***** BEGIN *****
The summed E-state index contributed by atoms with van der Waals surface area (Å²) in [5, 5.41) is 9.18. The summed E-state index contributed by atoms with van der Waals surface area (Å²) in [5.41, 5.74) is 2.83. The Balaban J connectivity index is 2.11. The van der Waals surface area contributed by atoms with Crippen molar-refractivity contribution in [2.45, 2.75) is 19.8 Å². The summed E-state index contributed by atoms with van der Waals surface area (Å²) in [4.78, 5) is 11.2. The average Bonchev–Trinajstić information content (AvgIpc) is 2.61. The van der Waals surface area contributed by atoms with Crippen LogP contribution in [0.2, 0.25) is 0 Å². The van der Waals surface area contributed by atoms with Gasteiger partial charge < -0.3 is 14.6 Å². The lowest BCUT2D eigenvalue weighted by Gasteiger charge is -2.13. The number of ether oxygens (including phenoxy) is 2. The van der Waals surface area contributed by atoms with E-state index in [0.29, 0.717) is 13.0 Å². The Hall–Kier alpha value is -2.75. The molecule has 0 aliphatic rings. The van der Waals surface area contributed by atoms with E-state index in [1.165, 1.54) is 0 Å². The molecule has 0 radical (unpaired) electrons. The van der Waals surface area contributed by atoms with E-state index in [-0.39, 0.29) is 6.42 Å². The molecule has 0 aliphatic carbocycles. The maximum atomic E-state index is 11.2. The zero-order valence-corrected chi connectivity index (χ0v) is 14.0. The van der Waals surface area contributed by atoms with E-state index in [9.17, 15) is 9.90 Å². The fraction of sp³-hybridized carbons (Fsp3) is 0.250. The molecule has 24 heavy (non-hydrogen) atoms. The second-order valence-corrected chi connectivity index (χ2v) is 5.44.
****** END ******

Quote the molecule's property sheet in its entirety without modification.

The summed E-state index contributed by atoms with van der Waals surface area (Å²) in [5, 5.41) is 9.18. The summed E-state index contributed by atoms with van der Waals surface area (Å²) in [5.41, 5.74) is 2.83. The Balaban J connectivity index is 2.11. The van der Waals surface area contributed by atoms with Crippen molar-refractivity contribution in [2.45, 2.75) is 19.8 Å². The summed E-state index contributed by atoms with van der Waals surface area (Å²) in [4.78, 5) is 11.2. The average Bonchev–Trinajstić information content (AvgIpc) is 2.61. The van der Waals surface area contributed by atoms with Crippen LogP contribution in [0.2, 0.25) is 0 Å². The van der Waals surface area contributed by atoms with Gasteiger partial charge < -0.3 is 14.6 Å². The lowest BCUT2D eigenvalue weighted by Gasteiger charge is -2.13. The number of ether oxygens (including phenoxy) is 2. The van der Waals surface area contributed by atoms with E-state index in [0.29, 0.717) is 13.0 Å². The Hall–Kier alpha value is -2.75. The molecule has 0 aliphatic rings. The van der Waals surface area contributed by atoms with E-state index in [1.165, 1.54) is 0 Å². The molecule has 0 radical (unpaired) electrons. The van der Waals surface area contributed by atoms with E-state index in [-0.39, 0.29) is 6.42 Å². The molecule has 0 aliphatic carbocycles. The maximum atomic E-state index is 11.2. The zero-order valence-corrected chi connectivity index (χ0v) is 14.0. The van der Waals surface area contributed by atoms with E-state index in [9.17, 15) is 9.90 Å². The fraction of sp³-hybridized carbons (Fsp3) is 0.250. The molecule has 24 heavy (non-hydrogen) atoms. The second-order valence-corrected chi connectivity index (χ2v) is 5.44.